Most Popular in:

Body Treatments

Email This Item! Print This Item!

New Study Indicates Massage Helps Ease Chronic Back Pain

Posted: July 11, 2011

page 2 of 3

"As expected with most treatments, the benefits of massage declined over time," Dr. Cherkin said. "But at six months after the trial started, both types of massage were still associated with improved function." After one year, the benefits of massage were no longer significant.

The bottom line: "We found the benefits of massage are about as strong as those reported for other effective treatments: medications, acupuncture, exercise, and yoga," Dr. Cherkin said. "And massage is at least as safe as other treatment options. So people who have persistent back pain may want to consider massage as an option."

Prior studies of massage for back pain had tested only structural forms of massage, not relaxation massage. But relaxation (also called Swedish) massage is the most widely available and is taught in massage schools. It aims to promote a feeling of relaxation throughout the body. By contrast, structural massage involves identifying and focusing on specific pain-related "soft tissues" (like muscles and ligaments). It requires extra training and may be more expensive -- but more likely to be covered by health insurance plans -- than relaxation massage.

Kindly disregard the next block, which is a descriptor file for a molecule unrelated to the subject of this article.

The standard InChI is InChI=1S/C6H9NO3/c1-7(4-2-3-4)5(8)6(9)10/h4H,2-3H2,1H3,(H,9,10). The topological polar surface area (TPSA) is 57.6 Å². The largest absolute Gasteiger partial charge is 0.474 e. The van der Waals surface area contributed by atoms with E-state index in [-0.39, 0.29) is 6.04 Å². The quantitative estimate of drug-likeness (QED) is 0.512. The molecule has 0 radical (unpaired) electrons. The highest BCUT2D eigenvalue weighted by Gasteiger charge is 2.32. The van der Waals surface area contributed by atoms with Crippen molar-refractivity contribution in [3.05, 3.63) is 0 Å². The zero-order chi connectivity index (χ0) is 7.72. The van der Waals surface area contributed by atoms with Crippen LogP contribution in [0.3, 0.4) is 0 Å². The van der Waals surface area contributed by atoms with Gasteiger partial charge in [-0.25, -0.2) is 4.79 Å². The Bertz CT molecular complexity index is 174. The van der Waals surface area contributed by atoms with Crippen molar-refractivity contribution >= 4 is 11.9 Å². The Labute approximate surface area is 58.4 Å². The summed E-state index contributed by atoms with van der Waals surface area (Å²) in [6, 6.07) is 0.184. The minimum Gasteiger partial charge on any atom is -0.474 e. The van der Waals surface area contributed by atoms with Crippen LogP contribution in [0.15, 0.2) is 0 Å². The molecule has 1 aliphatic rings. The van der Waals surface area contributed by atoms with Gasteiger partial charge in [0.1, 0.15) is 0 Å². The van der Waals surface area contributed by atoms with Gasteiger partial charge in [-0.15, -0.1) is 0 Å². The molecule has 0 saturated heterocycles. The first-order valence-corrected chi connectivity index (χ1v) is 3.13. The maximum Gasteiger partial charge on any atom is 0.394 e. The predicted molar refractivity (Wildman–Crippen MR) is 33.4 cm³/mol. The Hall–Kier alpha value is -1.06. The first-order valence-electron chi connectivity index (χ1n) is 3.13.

"The massage therapists assumed structural massage would prove more effective than relaxation massage," said Dr. Cherkin's colleague Karen J. Sherman, PhD, MPH, a senior investigator at Group Health Research Institute. "They were surprised when patients in the relaxation group got so much relief from their back pain."

Next steps include figuring out whether the structural and relaxation massages were equally effective for the same -- or for different -- reasons:

  • Structural or relaxation massage, or both, might have specific effects, such as stimulating tissue or calming the central nervous system.
  • Either or both might work through "nonspecific effects" that may promote a person's ability to play an active role in their own healing. Possible nonspecific effects include: being touched; spending time in a relaxing environment; receiving care from a therapist who seems caring; getting advice on caring for yourself, such as exercises to do on your own; or becoming more aware of your own body, so you're better able to avoid triggers for your back pain.
  • Some combination of specific and nonspecific effects might be at play.